Montgomery v. City of Columbus et al

Filing 2

ORDER and REPORT AND RECOMMENDATION re 1 MOTION for Leave to Proceed in forma pauperis filed by Shamar W. Montgomery in that it is RECOMMENDED that the Court DISMISSES Plaintiff's Complaint. Objections to R&R due by 3/20/2018. Signed by Magistrate Judge Chelsey M. Vascura on 3/6/18. (sem)(This document has been sent by regular mail to the party(ies) listed in the NEF that did not receive electronic notification.)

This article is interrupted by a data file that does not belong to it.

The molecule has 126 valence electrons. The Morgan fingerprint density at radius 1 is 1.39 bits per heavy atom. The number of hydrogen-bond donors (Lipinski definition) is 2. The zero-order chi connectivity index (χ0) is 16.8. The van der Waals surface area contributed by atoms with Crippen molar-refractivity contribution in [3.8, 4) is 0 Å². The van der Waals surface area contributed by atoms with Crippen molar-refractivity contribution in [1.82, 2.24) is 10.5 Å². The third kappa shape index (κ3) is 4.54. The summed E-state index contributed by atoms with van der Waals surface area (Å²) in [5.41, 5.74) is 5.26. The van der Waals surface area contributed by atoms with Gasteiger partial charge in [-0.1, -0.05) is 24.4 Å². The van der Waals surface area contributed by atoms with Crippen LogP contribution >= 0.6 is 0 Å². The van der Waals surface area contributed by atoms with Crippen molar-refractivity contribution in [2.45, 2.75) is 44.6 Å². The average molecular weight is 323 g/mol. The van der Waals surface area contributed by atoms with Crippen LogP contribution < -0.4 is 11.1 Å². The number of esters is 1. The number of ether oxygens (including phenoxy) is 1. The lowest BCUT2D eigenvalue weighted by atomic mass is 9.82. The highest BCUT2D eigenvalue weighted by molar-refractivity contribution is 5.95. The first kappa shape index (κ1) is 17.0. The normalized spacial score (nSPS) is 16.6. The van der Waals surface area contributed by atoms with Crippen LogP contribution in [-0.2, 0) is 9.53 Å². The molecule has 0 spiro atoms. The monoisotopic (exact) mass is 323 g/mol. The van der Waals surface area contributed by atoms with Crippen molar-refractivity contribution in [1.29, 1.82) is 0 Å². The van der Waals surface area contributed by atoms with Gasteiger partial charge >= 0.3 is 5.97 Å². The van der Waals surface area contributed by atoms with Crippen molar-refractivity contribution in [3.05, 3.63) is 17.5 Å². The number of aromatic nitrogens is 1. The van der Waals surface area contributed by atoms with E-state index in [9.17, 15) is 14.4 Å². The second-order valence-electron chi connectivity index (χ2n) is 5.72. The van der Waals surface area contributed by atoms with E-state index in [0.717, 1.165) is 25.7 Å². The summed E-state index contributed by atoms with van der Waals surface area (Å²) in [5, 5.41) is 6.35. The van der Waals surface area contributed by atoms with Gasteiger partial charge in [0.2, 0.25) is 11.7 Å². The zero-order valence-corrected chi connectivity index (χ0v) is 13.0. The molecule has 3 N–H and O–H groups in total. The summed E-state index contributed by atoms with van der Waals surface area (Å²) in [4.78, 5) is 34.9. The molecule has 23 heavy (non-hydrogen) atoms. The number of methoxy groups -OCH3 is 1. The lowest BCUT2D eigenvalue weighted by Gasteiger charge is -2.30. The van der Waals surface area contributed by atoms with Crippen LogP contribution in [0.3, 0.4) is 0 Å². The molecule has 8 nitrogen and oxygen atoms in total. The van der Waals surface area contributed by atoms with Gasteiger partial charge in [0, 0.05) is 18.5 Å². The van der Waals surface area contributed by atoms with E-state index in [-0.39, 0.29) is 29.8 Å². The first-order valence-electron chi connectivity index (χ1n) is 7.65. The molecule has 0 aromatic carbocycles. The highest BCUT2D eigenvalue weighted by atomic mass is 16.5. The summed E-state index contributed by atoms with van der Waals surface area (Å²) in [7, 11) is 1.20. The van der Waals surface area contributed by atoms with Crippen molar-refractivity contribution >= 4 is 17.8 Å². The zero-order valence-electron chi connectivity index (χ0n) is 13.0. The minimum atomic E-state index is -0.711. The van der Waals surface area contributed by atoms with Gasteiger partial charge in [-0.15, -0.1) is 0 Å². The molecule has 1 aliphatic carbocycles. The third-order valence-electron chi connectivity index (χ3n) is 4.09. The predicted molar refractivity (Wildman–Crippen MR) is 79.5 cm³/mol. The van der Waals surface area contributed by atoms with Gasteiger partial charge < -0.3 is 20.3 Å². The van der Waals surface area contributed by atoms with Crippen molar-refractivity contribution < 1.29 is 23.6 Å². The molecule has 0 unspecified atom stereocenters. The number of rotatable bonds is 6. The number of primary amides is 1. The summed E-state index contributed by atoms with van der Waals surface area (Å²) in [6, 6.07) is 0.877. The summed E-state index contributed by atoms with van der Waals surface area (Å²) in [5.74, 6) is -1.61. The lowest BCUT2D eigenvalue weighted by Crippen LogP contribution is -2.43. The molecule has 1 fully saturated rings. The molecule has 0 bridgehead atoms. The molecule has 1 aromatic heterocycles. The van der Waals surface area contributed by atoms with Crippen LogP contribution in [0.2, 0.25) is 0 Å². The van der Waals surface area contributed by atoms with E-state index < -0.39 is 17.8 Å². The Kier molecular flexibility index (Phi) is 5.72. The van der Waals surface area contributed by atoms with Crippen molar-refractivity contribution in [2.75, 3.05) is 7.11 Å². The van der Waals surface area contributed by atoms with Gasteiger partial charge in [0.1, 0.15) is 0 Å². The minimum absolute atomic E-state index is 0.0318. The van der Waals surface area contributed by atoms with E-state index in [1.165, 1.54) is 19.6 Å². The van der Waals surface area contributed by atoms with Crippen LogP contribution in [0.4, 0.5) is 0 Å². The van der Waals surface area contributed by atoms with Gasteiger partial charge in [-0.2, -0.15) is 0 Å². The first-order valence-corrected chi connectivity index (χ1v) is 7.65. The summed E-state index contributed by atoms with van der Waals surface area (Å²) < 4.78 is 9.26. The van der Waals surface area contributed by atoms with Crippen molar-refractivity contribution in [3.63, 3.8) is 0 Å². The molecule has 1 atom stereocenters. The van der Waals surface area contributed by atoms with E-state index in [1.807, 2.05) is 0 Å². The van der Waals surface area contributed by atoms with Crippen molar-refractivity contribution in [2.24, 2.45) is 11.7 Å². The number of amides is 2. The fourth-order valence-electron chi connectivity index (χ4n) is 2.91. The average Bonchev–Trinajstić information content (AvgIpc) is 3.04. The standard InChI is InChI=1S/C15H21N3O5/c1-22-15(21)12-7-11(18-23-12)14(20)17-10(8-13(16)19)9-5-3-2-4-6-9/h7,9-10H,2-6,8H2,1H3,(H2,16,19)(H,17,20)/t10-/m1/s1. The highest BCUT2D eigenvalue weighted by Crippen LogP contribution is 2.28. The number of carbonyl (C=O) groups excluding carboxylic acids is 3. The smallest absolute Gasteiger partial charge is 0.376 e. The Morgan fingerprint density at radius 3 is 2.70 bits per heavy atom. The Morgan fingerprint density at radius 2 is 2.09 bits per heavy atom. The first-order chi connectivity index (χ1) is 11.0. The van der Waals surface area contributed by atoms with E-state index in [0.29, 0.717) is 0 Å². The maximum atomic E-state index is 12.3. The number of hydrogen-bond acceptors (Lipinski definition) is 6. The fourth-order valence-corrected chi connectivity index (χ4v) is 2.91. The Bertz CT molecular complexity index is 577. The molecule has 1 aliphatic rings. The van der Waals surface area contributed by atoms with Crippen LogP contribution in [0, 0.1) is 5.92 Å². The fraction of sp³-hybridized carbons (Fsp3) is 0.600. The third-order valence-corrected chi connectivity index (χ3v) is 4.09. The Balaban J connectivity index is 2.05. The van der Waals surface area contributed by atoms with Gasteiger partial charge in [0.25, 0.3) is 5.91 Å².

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UNITED STATES DISTRICT COURT SOUTHERN DISTRICT OF OHIO EASTERN DIVISION SHAMAR W. MONTGOMERY, Plaintiff, Civil Action 2:18-cv-187 Judge Michael H. Watson Magistrate Judge Chelsey M. Vascura v. CITY OF COLUMBUS, et al., Defendants. ORDER and REPORT AND RECOMMENDATION Plaintiff, Shamar W. Montgomery, an Ohio resident proceeding without the assistance of counsel, has submitted a request to file a civil action in forma pauperis. (ECF No. 1.) The Court GRANTS Plaintiff’s request to proceed in forma pauperis. All judicial officers who render services in this action shall do so as if the costs had been prepaid. 28 U.S.C. § 1915(a). This matter is also before the Court for the initial screen of Plaintiff’s Complaint as required by 28 U.S.C. § 1915(e)(2) to identify cognizable claims and to recommend dismissal of Plaintiff’s Amended Complaint, or any portion of it, which is frivolous, malicious, fails to state a claim upon which relief may be granted, or seeks monetary relief from a defendant who is immune from such relief. 28 U.S.C. § 1915(e)(2). Having performed the initial screen, for the reasons that follow, it is RECOMMENDED that the Court DISMISS Plaintiff’s Complaint. I. Congress enacted 28 U.S.C. § 1915, the federal in forma pauperis statute, seeking to “lower judicial access barriers to the indigent.” Denton v. Hernandez, 504 U.S. 25, 31 (1992). In doing so, however, “Congress recognized that ‘a litigant whose filing fees and court costs are assumed by the public, unlike a paying litigant, lacks an economic incentive to refrain from filing frivolous, malicious, or repetitive lawsuits.’” Id. at 31 (quoting Neitzke v. Williams, 490 U.S. 319, 324 (1989)). To address this concern, Congress included subsection (e)1, which provides in pertinent part as follows: (2) Notwithstanding any filing fee, or any portion thereof, that may have been paid, the court shall dismiss the case at any time if the court determines that-* * * (B) the action or appeal-(i) is frivolous or malicious; (ii) fails to state a claim on which relief may be granted; or . . . . 28 U.S.C. § 1915(e)(2)(B)(i) & (ii); Denton, 504 U.S. at 31. Thus, § 1915(e) requires sua sponte dismissal of an action upon the Court’s determination that the action is frivolous or malicious, or upon determination that the action fails to state a claim upon which relief may be granted. To properly state a claim upon which relief may be granted, a plaintiff must satisfy the basic federal pleading requirements set forth in Federal Rule of Civil Procedure 8(a). See also Hill v. Lappin, 630 F.3d 468, 470–71 (6th Cir. 2010) (applying Federal Rule of Civil Procedure 12(b)(6) standards to review under 28 U.S.C. §§ 1915A and 1915(e)(2)(B)(ii)). Under Rule 8(a)(2), a complaint must contain a “short and plain statement of the claim showing that the pleader is entitled to relief.” Fed. R. Civ. P. 8(a)(2). Thus, Rule 8(a) “imposes legal and factual demands on the authors of complaints.” 16630 Southfield Ltd., P’Ship v. Flagstar Bank, F.S.B., 727 F.3d 502, 503 (6th Cir. 2013). 1 Formerly 28 U.S.C. § 1915(d). 2 Although this pleading standard does not require “‘detailed factual allegations,’ . . . [a] pleading that offers ‘labels and conclusions’ or ‘a formulaic recitation of the elements of a cause of action,’” is insufficient. Ashcroft v. Iqbal, 556 U.S. 662, 678 (2009) (quoting Bell Atlantic Corp. v. Twombly, 550 U.S. 544, 555 (2007)). A complaint will not “suffice if it tenders ‘naked assertion[s]’ devoid of ‘further factual enhancement.’” Id. (quoting Twombly, 550 U.S. at 557). Instead, to survive a motion to dismiss for failure to state a claim under Rule 12(b)(6), “a complaint must contain sufficient factual matter . . . to ‘state a claim to relief that is plausible on its face.’” Id. (quoting Twombly, 550 U.S. at 570). Facial plausibility is established “when the plaintiff pleads factual content that allows the court to draw the reasonable inference that the defendant is liable for the misconduct alleged.” Id. “The plausibility of an inference depends on a host of considerations, including common sense and the strength of competing explanations for the defendant’s conduct.” Flagstar Bank , 727 F.3d at 504 (citations omitted). Further, the Court holds pro se complaints “‘to less stringent standards than formal pleadings drafted by lawyers.’” Garrett v. Belmont Cnty. Sheriff’s Dep’t., 374 F. App’x 612, 614 (6th Cir. 2010) (quoting Haines v. Kerner, 404 U.S. 519, 520 (1972)). This lenient treatment, however, has limits; “‘courts should not have to guess at the nature of the claim asserted.’” Frengler v. Gen. Motors, 482 F. App’x 975, 976–77 (6th Cir. 2012) (quoting Wells v. Brown, 891 F.2d 591, 594 (6th Cir. 1989)). II. Plaintiff identifies the following defendants in his Complaint: City of Columbus, Judge Lynch, “the public,” “the owners of businesses,” “the nation of the United States,” “courthouse in Columbus Ohio,” and “Any person to harm me for my feedom [sic] of religion [sic].” (Pl.’s 3 Compl. 2, ECF No. 1-1.) The entirety of Plaintiff’s “Statement of Claim” in his Amended Complaint provides as follows: I’m mental! But in school all my life because that what I was taught from brith [sic] to serve my Lord to monopolize [sic] over my understand[ing] of a man as a boy up. (Id. at 3) In the relief section of his Complaint, Plaintiff states as follows: Pay me my 25,000 which was my money from Columbus from Judge Lynch and the city jail in Columbus Ohio and pain and suffering for being stronger than norm on earth. (Id. at 4.) Plaintiff’s Complaint provides insufficient factual content or context from which the Court could reasonably infer that Defendants violated Plaintiff’s rights. Thus, he has failed to satisfy the basic federal pleading requirements set forth in Rule 8(a). Twombly, 550 U.S. at 555. Moreover, the allegations Plaintiff sets forth in his Amended Complaint are so nonsensical as to render his Amended Complaint frivolous. A claim is frivolous if it lacks “an arguable basis either in law or in fact.” Neitzke v. Williams, 490 U.S. 319, 325 (1989). The former occurs when “indisputably meritless” legal theories underlie the complaint, and the latter when it relies on “fantastic or delusional” allegations. Id. at 327–28. This Court is not required to accept the factual allegations set forth in a complaint as true when such factual allegations are “clearly irrational or wholly incredible.” Ruiz v. Hofbauer, 325 F. App’x 427, 429–30 (6th Cir. 2009) (citing Denton v. Hernandez, 504 U.S. 25, 33 (1992)). For these reasons, it is RECOMMENDED that Plaintiff’s Complaint be DISMISSED pursuant to 28 U.S.C. § 1915(e)(2)(B)(ii). 4 III. For the reasons set forth above, it is RECOMMENDED that the Court DISMISS this action pursuant to 28 U.S.C. § 1915(e)(2)(B)(ii). PROCEDURE ON OBJECTIONS If any party objects to this Report and Recommendation, that party may, within fourteen (14) days of the date of this Report, file and serve on all parties written objections to those specific proposed findings or recommendations to which objection is made, together with supporting authority for the objection(s). A Judge of this Court shall make a de novo determination of those portions of the Report or specified proposed findings or recommendations to which objection is made. Upon proper objections, a Judge of this Court may accept, reject, or modify, in whole or in part, the findings or recommendations made herein, may receive further evidence or may recommit this matter to the Magistrate Judge with instructions. 28 U.S.C. § 636(b)(1). The parties are specifically advised that failure to object to the Report and Recommendation will result in a waiver of the right to have the District Judge review the Report and Recommendation de novo, and also operates as a waiver of the right to appeal the decision of the District Court adopting the Report and Recommendation. See Thomas v. Arn, 474 U.S. 140 (1985); United States v. Walters, 638 F.2d 947 (6th Cir. 1981). IT IS SO ORDERED. /s/ Chelsey M. Vascura CHELSEY M. VASCURA UNITED STATES MAGISTRATE JUDGE 5